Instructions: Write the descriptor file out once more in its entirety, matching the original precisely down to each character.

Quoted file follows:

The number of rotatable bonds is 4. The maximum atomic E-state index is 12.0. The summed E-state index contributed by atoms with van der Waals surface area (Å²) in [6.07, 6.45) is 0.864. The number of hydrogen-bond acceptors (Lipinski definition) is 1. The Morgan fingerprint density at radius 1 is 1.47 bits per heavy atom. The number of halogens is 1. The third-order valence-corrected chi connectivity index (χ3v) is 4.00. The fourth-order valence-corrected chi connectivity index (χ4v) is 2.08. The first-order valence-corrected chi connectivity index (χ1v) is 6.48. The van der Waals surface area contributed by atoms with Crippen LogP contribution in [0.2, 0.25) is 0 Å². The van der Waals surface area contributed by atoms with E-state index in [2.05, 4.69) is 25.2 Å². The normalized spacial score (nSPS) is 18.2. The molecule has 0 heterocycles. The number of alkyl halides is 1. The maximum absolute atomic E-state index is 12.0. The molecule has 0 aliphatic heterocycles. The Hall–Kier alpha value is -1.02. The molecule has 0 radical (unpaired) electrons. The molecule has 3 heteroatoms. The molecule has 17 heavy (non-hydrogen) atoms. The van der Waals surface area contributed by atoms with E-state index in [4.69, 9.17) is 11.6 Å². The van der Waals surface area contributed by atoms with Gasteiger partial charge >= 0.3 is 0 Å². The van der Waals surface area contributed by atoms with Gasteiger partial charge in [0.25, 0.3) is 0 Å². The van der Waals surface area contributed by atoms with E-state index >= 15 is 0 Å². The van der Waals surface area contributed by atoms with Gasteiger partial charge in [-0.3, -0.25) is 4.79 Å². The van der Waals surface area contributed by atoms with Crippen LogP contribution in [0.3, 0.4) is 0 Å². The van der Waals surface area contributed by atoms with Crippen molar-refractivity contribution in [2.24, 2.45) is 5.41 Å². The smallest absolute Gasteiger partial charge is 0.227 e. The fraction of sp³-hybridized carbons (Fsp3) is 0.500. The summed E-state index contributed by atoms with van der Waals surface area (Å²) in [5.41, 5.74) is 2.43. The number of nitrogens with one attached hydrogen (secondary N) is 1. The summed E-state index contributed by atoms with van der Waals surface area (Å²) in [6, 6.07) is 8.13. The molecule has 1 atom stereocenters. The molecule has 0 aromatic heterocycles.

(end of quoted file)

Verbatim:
The number of rotatable bonds is 4. The maximum atomic E-state index is 12.0. The summed E-state index contributed by atoms with van der Waals surface area (Å²) in [6.07, 6.45) is 0.864. The number of hydrogen-bond acceptors (Lipinski definition) is 1. The Morgan fingerprint density at radius 1 is 1.47 bits per heavy atom. The number of halogens is 1. The third-order valence-corrected chi connectivity index (χ3v) is 4.00. The fourth-order valence-corrected chi connectivity index (χ4v) is 2.08. The first-order valence-corrected chi connectivity index (χ1v) is 6.48. The van der Waals surface area contributed by atoms with Crippen LogP contribution in [0.2, 0.25) is 0 Å². The van der Waals surface area contributed by atoms with E-state index in [2.05, 4.69) is 25.2 Å². The normalized spacial score (nSPS) is 18.2. The molecule has 0 heterocycles. The number of alkyl halides is 1. The maximum absolute atomic E-state index is 12.0. The molecule has 0 aliphatic heterocycles. The Hall–Kier alpha value is -1.02. The molecule has 0 radical (unpaired) electrons. The molecule has 3 heteroatoms. The molecule has 17 heavy (non-hydrogen) atoms. The van der Waals surface area contributed by atoms with E-state index in [4.69, 9.17) is 11.6 Å². The van der Waals surface area contributed by atoms with Gasteiger partial charge >= 0.3 is 0 Å². The van der Waals surface area contributed by atoms with Gasteiger partial charge in [0.25, 0.3) is 0 Å². The van der Waals surface area contributed by atoms with E-state index >= 15 is 0 Å². The van der Waals surface area contributed by atoms with Gasteiger partial charge in [-0.3, -0.25) is 4.79 Å². The van der Waals surface area contributed by atoms with Crippen LogP contribution in [0.3, 0.4) is 0 Å². The van der Waals surface area contributed by atoms with Crippen molar-refractivity contribution in [2.24, 2.45) is 5.41 Å². The smallest absolute Gasteiger partial charge is 0.227 e. The fraction of sp³-hybridized carbons (Fsp3) is 0.500. The summed E-state index contributed by atoms with van der Waals surface area (Å²) in [5.41, 5.74) is 2.43. The number of nitrogens with one attached hydrogen (secondary N) is 1. The summed E-state index contributed by atoms with van der Waals surface area (Å²) in [6, 6.07) is 8.13. The molecule has 1 atom stereocenters. The molecule has 0 aromatic heterocycles.